• Anachronic Order: The Courtney Series novels in particular were not published in the order in which they happen chronologically - even before the co-writers got involved. It gets confusing in the Egyptian Series as well.
  • Ancient Egypt: The Egyptian Series novels are set here, with the exception of The Seventh Scroll which is set in the present.
  • Ancient Africa: Explored in The Sunbird which is partly about a (then) present-day archaeological excavation of an ancient lost city in Botswana, and partly set in said ancient city with characters who are very similar to the modern-day characters of the first part. Also part of River God when some of the Ancient Egyptian characters visit Ancient Ethiopia.
  • Artistic Licence – History: Happens from time to time, but only with comparatively minor details — Wilbur has admitted in interviews that he sometimes does this if it suits the plot. For example...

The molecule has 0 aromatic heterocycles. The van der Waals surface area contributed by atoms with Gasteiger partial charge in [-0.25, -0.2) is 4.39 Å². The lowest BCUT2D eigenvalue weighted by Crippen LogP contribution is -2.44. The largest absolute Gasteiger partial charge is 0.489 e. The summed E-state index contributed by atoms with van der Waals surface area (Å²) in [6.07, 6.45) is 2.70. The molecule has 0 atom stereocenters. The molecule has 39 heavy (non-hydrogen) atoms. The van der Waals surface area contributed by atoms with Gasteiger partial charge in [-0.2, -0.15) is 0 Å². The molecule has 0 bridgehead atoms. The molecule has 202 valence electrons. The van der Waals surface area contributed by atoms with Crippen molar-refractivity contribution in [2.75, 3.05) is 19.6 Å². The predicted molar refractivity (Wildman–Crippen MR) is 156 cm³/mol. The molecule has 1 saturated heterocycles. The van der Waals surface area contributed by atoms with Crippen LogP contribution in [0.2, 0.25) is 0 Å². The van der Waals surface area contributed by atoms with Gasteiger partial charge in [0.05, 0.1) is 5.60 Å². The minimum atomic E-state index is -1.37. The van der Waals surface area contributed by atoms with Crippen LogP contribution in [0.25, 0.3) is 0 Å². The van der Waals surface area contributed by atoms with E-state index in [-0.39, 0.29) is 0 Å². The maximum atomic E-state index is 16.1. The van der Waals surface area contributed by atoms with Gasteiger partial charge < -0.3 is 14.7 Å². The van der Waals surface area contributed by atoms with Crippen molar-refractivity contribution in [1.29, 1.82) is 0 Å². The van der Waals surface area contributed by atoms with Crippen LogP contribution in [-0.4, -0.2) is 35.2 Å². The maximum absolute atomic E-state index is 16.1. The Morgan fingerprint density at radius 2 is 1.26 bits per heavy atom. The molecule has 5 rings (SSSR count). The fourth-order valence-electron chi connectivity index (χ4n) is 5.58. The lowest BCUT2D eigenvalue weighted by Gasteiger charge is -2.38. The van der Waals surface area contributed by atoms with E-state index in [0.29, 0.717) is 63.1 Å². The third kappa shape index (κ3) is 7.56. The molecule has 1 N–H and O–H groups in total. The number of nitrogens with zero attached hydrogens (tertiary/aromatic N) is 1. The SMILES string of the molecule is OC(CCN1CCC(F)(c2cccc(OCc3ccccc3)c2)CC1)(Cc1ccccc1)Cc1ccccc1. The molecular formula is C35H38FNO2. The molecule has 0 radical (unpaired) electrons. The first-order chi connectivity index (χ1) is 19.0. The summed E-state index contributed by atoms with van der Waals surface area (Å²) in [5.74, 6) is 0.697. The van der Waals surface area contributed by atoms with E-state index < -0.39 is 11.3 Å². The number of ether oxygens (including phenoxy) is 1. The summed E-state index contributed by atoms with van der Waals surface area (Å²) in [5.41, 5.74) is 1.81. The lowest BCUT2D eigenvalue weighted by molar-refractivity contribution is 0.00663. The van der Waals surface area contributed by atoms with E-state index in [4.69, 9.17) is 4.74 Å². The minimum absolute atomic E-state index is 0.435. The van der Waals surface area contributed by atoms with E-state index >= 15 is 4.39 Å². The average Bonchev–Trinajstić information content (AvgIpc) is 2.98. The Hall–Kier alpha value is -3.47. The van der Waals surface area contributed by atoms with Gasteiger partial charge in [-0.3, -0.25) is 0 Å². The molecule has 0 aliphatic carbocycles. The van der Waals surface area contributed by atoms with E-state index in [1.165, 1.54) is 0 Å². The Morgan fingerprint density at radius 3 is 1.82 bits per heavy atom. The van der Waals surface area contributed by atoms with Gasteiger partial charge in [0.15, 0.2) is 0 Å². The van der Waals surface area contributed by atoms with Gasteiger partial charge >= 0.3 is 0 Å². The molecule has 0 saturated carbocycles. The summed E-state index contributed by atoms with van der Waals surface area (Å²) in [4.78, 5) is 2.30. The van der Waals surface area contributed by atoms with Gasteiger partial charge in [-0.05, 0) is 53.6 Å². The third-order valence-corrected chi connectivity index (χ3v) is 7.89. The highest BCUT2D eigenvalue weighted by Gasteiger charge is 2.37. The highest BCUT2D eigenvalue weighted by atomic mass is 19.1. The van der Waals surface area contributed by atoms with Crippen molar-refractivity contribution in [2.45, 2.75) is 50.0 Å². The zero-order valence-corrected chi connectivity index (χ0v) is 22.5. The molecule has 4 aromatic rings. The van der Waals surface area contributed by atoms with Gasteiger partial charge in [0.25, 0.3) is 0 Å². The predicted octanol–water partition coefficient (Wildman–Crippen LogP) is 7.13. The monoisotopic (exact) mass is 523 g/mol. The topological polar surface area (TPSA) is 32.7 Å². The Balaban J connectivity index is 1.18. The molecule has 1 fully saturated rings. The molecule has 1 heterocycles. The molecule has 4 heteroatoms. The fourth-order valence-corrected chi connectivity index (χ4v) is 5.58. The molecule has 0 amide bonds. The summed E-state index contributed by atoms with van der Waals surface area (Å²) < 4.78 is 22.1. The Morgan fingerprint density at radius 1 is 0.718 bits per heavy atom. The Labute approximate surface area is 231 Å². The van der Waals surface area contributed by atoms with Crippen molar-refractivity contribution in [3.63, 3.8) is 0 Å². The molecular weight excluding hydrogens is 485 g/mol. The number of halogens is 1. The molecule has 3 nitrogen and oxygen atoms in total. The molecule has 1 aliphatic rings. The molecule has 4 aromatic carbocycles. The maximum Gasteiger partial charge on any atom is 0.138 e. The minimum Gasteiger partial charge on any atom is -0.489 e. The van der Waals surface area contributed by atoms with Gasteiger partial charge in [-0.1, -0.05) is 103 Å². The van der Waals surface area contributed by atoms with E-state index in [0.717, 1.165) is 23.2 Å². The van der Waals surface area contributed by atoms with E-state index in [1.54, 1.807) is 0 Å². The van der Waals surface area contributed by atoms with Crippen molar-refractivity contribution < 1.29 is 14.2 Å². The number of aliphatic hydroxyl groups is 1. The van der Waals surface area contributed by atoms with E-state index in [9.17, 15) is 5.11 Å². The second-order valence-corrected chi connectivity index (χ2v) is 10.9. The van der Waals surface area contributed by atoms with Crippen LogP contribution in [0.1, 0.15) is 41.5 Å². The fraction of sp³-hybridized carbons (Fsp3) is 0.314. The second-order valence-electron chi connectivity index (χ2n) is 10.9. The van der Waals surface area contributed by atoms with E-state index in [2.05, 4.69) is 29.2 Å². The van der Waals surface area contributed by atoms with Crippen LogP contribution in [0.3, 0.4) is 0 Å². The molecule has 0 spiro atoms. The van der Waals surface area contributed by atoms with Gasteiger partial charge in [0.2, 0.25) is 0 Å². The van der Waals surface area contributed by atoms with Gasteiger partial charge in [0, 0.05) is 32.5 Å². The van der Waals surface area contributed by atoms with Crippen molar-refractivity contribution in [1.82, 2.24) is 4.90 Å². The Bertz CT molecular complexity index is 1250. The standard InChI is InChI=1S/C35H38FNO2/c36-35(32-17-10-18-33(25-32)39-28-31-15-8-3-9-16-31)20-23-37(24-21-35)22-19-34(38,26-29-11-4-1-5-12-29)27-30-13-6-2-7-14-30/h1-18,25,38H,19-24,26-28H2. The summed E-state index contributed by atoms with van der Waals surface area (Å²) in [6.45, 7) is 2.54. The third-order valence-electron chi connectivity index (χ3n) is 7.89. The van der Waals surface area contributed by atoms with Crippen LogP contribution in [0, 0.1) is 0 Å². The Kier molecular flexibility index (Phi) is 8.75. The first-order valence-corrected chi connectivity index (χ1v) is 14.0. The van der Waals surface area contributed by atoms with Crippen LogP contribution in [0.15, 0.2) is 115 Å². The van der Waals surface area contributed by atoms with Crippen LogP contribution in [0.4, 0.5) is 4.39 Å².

• Shout at the Devil has Portugal joining World War I on the British side in 1914, rather than 1916.
    • In Power of the Sword, Blaine Malcomess and Shasa Courtney go to the 1936 Berlin Olympics as members of South Africa's polo team. Although polo really was an Olympic sport then (for the fifth and last time), in Real Life South Africa did not enter a team in this event.
  • Author Appeal: Wilbur really likes swashbuckling, big-game hunting, mining and sex.
  • Big Damn Heroes: Absolutely.
  • Bigger Is Better in Bed: Implied to be the case with just about every male character whose surname is Courtney.